The Gods of Ancient Egypt -- The Ogdoad

The Ogdoad

The Ogdoad were eight deities who were the basis of the Egyptian creation myth during the Middle Kingdom. They were primarily worshipped in Heliopolis, but their aspects of the creation were combined in other areas with existing myths. Each one is a member of a masculine-feminine pair and each pair represents an aspect of the primordial chaos out of which the world was created.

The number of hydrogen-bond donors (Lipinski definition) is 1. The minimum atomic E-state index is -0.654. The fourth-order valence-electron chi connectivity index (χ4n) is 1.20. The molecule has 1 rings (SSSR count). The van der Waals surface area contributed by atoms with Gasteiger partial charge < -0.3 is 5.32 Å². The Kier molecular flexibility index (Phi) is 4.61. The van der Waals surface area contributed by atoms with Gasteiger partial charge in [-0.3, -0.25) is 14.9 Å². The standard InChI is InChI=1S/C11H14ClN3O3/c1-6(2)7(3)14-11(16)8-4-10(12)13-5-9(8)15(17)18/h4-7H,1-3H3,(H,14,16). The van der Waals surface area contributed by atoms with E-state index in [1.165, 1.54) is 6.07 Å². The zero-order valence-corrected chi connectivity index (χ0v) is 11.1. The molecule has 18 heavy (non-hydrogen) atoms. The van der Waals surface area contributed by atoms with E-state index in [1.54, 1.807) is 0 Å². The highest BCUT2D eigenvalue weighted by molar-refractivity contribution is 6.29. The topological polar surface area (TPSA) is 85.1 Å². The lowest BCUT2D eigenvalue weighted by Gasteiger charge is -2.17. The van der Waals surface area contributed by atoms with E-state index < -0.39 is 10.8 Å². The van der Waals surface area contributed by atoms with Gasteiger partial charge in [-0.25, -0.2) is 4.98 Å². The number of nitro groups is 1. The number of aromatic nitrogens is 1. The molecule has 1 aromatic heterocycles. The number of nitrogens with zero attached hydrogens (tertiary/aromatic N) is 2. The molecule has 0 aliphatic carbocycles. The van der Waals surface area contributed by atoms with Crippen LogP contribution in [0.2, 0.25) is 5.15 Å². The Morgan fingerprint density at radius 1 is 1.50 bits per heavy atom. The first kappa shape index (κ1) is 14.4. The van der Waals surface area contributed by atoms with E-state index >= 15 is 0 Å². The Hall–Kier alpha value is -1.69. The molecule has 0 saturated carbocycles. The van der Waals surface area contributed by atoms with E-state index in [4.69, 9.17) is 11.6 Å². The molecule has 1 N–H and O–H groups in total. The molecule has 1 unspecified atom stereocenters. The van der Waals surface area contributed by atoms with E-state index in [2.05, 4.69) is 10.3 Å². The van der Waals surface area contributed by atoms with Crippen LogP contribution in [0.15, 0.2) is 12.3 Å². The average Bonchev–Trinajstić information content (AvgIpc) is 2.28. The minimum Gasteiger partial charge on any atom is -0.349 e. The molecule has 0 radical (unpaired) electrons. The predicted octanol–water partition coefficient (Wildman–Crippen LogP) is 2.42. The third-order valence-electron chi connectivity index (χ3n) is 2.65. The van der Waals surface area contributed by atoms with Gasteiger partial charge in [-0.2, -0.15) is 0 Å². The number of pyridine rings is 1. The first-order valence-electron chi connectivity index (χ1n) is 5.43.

They all came into being at the same time. Nun and Naunet represent the primordial seas, Kuk and Kauket represent the infinite darkness, Hu and Hauhet represent empty space, and Amun and Amaunet represent quintessence, or the secret powers of creation. The gods are usually depicted as men with the heads of snakes, the goddesses as women with the heads of frogs. Together they built an island in the middle of the vast emptiness and the egg that was placed upon it. From this egg, the sun god Atum was born, and he began the process of creating the world while the others withdrew.